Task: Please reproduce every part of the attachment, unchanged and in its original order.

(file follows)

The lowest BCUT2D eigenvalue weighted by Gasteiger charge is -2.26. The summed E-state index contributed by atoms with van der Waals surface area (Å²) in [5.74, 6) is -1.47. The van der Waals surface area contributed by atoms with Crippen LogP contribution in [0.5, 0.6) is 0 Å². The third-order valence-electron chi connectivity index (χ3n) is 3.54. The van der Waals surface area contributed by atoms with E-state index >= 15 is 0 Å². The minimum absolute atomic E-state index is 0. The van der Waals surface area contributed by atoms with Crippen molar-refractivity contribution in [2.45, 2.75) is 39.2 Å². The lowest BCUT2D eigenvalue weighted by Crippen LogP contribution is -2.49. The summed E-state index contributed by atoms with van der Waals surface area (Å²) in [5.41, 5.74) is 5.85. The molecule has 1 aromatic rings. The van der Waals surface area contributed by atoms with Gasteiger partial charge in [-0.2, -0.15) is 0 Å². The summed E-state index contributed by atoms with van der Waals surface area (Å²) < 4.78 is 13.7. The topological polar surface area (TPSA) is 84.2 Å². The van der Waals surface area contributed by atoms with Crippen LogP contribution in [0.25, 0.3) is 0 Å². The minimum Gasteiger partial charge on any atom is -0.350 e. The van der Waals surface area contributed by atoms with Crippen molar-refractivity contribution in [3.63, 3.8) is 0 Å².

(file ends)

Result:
The lowest BCUT2D eigenvalue weighted by Gasteiger charge is -2.26. The summed E-state index contributed by atoms with van der Waals surface area (Å²) in [5.74, 6) is -1.47. The van der Waals surface area contributed by atoms with Crippen LogP contribution in [0.5, 0.6) is 0 Å². The third-order valence-electron chi connectivity index (χ3n) is 3.54. The van der Waals surface area contributed by atoms with E-state index >= 15 is 0 Å². The minimum absolute atomic E-state index is 0. The van der Waals surface area contributed by atoms with Crippen molar-refractivity contribution in [2.45, 2.75) is 39.2 Å². The lowest BCUT2D eigenvalue weighted by Crippen LogP contribution is -2.49. The summed E-state index contributed by atoms with van der Waals surface area (Å²) in [5.41, 5.74) is 5.85. The molecule has 1 aromatic rings. The van der Waals surface area contributed by atoms with Gasteiger partial charge in [-0.2, -0.15) is 0 Å². The summed E-state index contributed by atoms with van der Waals surface area (Å²) < 4.78 is 13.7. The topological polar surface area (TPSA) is 84.2 Å². The van der Waals surface area contributed by atoms with Crippen LogP contribution in [0.25, 0.3) is 0 Å². The minimum Gasteiger partial charge on any atom is -0.350 e. The van der Waals surface area contributed by atoms with Crippen molar-refractivity contribution in [3.63, 3.8) is 0 Å².